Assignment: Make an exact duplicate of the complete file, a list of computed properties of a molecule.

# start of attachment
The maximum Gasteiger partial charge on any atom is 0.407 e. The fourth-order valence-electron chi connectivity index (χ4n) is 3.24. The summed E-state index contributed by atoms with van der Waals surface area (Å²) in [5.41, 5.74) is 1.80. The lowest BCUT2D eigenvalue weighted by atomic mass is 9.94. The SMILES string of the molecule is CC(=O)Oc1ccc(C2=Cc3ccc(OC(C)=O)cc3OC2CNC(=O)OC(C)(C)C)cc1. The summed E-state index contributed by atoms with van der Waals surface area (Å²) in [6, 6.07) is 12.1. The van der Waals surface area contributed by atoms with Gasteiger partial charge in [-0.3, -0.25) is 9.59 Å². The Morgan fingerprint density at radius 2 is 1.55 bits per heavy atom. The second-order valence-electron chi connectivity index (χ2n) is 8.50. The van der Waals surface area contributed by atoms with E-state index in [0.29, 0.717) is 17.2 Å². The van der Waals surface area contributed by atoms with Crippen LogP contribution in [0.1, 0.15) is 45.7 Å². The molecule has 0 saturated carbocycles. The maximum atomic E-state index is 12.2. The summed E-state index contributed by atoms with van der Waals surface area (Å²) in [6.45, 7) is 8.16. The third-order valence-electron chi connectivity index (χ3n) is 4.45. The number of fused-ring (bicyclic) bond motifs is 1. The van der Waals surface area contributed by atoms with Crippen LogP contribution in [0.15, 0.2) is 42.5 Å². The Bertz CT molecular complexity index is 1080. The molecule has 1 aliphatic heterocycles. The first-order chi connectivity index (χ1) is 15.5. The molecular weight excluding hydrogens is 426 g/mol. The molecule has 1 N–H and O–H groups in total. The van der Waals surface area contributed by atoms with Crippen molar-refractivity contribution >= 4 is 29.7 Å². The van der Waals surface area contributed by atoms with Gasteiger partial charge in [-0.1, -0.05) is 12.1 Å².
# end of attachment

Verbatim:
The maximum Gasteiger partial charge on any atom is 0.407 e. The fourth-order valence-electron chi connectivity index (χ4n) is 3.24. The summed E-state index contributed by atoms with van der Waals surface area (Å²) in [5.41, 5.74) is 1.80. The lowest BCUT2D eigenvalue weighted by atomic mass is 9.94. The SMILES string of the molecule is CC(=O)Oc1ccc(C2=Cc3ccc(OC(C)=O)cc3OC2CNC(=O)OC(C)(C)C)cc1. The summed E-state index contributed by atoms with van der Waals surface area (Å²) in [6, 6.07) is 12.1. The van der Waals surface area contributed by atoms with Gasteiger partial charge in [-0.3, -0.25) is 9.59 Å². The Morgan fingerprint density at radius 2 is 1.55 bits per heavy atom. The second-order valence-electron chi connectivity index (χ2n) is 8.50. The van der Waals surface area contributed by atoms with E-state index in [0.29, 0.717) is 17.2 Å². The van der Waals surface area contributed by atoms with Crippen LogP contribution in [0.1, 0.15) is 45.7 Å². The molecule has 0 saturated carbocycles. The maximum atomic E-state index is 12.2. The summed E-state index contributed by atoms with van der Waals surface area (Å²) in [6.45, 7) is 8.16. The third-order valence-electron chi connectivity index (χ3n) is 4.45. The number of fused-ring (bicyclic) bond motifs is 1. The van der Waals surface area contributed by atoms with Crippen LogP contribution in [0.15, 0.2) is 42.5 Å². The Bertz CT molecular complexity index is 1080. The molecule has 1 aliphatic heterocycles. The first-order chi connectivity index (χ1) is 15.5. The molecular weight excluding hydrogens is 426 g/mol. The molecule has 1 N–H and O–H groups in total. The van der Waals surface area contributed by atoms with Crippen molar-refractivity contribution >= 4 is 29.7 Å². The van der Waals surface area contributed by atoms with Gasteiger partial charge in [-0.1, -0.05) is 12.1 Å².